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The Role of Teaching Assistants and Faculty in Student Engagement

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Conference

2020 ASEE Virtual Annual Conference Content Access

Location

Virtual On line

Publication Date

June 22, 2020

Start Date

June 22, 2020

End Date

June 26, 2021

Conference Session

NSF Grantees: Student Learning 3

Tagged Topic

NSF Grantees Poster Session

Page Count

15

DOI

10.18260/1-2--35365

Permanent URL

https://peer.asee.org/35365

Download Count

62

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Paper Authors

biography

Denise Wilson University of Washington

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Denise Wilson is a professor of electrical engineering at the University of Washington, Seattle. Her research interests in engineering education focus on the role of self-efficacy, belonging, and other non-cognitive aspects of the student experience on engagement, success, and persistence and on effective methods for teaching global issues such as those pertaining to sustainability.

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Abstract

Students who have greater contact and interaction with instructors learn more and learn more deeply in college. In the early undergraduate years at large institutions, instructional support comes from multiple types of instructors including teaching assistants (TAs) and regular faculty. Yet, a disproportionate amount of research has focused on faculty rather than TAs and other contingent instructors. Given the importance of TAs in engineering education, evidence from previous studies that TAs were less effective than tenure track faculty in teaching undergraduates is concerning. But little is known as to how the efforts of TAs predict immediate student outcomes like engagement compared to the efforts of faculty, particularly in the context of individual courses.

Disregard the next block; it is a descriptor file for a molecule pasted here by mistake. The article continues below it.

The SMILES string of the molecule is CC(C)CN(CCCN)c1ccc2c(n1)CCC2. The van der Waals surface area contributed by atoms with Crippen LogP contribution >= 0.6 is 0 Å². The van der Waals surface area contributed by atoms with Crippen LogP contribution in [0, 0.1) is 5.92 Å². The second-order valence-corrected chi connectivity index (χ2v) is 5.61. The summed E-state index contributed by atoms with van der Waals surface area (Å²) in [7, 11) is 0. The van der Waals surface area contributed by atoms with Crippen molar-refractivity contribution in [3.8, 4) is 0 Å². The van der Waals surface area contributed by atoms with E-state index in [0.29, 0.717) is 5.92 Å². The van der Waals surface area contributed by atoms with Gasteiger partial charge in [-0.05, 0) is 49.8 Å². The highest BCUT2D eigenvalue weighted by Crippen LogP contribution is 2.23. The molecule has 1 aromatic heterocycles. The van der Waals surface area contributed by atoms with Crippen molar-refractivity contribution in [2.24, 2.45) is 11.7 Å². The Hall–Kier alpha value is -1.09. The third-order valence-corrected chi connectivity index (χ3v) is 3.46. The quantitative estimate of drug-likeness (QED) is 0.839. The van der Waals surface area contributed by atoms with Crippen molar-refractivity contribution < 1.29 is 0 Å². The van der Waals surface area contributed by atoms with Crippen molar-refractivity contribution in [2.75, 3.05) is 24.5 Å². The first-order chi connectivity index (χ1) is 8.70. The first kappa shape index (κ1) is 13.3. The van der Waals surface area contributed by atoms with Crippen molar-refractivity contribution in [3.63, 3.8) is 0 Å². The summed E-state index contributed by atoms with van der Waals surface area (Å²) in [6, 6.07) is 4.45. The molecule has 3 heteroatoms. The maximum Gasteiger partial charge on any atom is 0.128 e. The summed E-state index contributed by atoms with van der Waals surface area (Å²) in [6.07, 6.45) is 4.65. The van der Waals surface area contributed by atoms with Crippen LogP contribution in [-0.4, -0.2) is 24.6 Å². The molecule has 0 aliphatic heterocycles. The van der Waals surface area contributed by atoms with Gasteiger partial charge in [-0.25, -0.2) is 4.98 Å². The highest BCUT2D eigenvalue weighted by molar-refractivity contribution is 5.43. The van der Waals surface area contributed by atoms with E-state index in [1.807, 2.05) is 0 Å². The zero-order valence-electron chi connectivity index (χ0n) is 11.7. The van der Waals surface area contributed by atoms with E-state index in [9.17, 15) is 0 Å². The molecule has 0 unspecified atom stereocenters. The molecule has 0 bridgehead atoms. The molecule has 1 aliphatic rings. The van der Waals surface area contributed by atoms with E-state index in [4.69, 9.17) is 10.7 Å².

In this study, engagement is studied in the context of individual courses in order to more directly compare the impact of what TAs do with what faculty do. Two engagement measures (attention and participation) were measured in the context of seven large undergraduate engineering courses at a large public institution (N = 781). Students responded to a survey containing multiple items that represented previously validated scales of both attention and participation. Across the board, TA support and faculty support positively and significantly predicted attention and participation. Student-TA interactions, however, predicted engagement with mixed results. Stronger and more frequent student-TA interactions negatively predicted attention while positively predicting participation. Interaction effects between student-TA interactions and faculty support were also significant, suggesting that what TAs do moderates the influence of faculty on student engagement.

Given the importance that interactions play in facilitating academic integration, the distinct contributions of TAs vs. faculty to student engagement are important and merit future research to assess their generalizability across other disciplines and institutions.

Wilson, D. (2020, June), The Role of Teaching Assistants and Faculty in Student Engagement Paper presented at 2020 ASEE Virtual Annual Conference Content Access, Virtual On line . 10.18260/1-2--35365

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